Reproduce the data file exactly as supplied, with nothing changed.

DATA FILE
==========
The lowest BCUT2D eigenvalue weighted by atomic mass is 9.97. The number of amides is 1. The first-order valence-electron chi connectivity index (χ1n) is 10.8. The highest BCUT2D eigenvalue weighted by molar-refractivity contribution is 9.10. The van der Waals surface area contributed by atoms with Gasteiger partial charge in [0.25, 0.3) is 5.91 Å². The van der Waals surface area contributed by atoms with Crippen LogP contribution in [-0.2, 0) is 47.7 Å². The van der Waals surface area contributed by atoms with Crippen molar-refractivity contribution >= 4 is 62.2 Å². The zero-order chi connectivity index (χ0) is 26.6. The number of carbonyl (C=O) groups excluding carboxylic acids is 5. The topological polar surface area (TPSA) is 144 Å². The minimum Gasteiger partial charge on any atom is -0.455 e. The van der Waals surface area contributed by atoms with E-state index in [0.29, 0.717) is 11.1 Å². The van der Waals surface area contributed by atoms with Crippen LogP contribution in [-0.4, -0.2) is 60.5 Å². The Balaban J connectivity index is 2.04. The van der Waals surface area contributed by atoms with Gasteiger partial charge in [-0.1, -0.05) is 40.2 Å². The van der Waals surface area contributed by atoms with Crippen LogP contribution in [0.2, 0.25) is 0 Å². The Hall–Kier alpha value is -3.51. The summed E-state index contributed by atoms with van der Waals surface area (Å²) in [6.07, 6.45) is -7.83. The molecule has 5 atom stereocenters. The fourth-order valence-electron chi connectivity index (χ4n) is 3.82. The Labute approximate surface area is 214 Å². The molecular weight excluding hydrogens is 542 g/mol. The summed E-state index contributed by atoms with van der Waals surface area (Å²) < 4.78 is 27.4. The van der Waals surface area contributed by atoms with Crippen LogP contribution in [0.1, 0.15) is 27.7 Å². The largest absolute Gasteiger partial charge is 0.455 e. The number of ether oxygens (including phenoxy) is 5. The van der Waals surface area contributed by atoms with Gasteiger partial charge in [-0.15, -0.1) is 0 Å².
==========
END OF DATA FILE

The lowest BCUT2D eigenvalue weighted by atomic mass is 9.97. The number of amides is 1. The first-order valence-electron chi connectivity index (χ1n) is 10.8. The highest BCUT2D eigenvalue weighted by molar-refractivity contribution is 9.10. The van der Waals surface area contributed by atoms with Gasteiger partial charge in [0.25, 0.3) is 5.91 Å². The van der Waals surface area contributed by atoms with Crippen LogP contribution in [-0.2, 0) is 47.7 Å². The van der Waals surface area contributed by atoms with Crippen molar-refractivity contribution >= 4 is 62.2 Å². The zero-order chi connectivity index (χ0) is 26.6. The number of carbonyl (C=O) groups excluding carboxylic acids is 5. The topological polar surface area (TPSA) is 144 Å². The minimum Gasteiger partial charge on any atom is -0.455 e. The van der Waals surface area contributed by atoms with E-state index in [0.29, 0.717) is 11.1 Å². The van der Waals surface area contributed by atoms with Crippen LogP contribution in [-0.4, -0.2) is 60.5 Å². The Balaban J connectivity index is 2.04. The van der Waals surface area contributed by atoms with Gasteiger partial charge in [-0.1, -0.05) is 40.2 Å². The van der Waals surface area contributed by atoms with Crippen LogP contribution in [0.2, 0.25) is 0 Å². The Hall–Kier alpha value is -3.51. The summed E-state index contributed by atoms with van der Waals surface area (Å²) in [6.07, 6.45) is -7.83. The molecule has 5 atom stereocenters. The fourth-order valence-electron chi connectivity index (χ4n) is 3.82. The Labute approximate surface area is 214 Å². The molecular weight excluding hydrogens is 542 g/mol. The summed E-state index contributed by atoms with van der Waals surface area (Å²) < 4.78 is 27.4. The van der Waals surface area contributed by atoms with Crippen LogP contribution in [0.1, 0.15) is 27.7 Å². The largest absolute Gasteiger partial charge is 0.455 e. The number of ether oxygens (including phenoxy) is 5. The van der Waals surface area contributed by atoms with Gasteiger partial charge in [-0.15, -0.1) is 0 Å².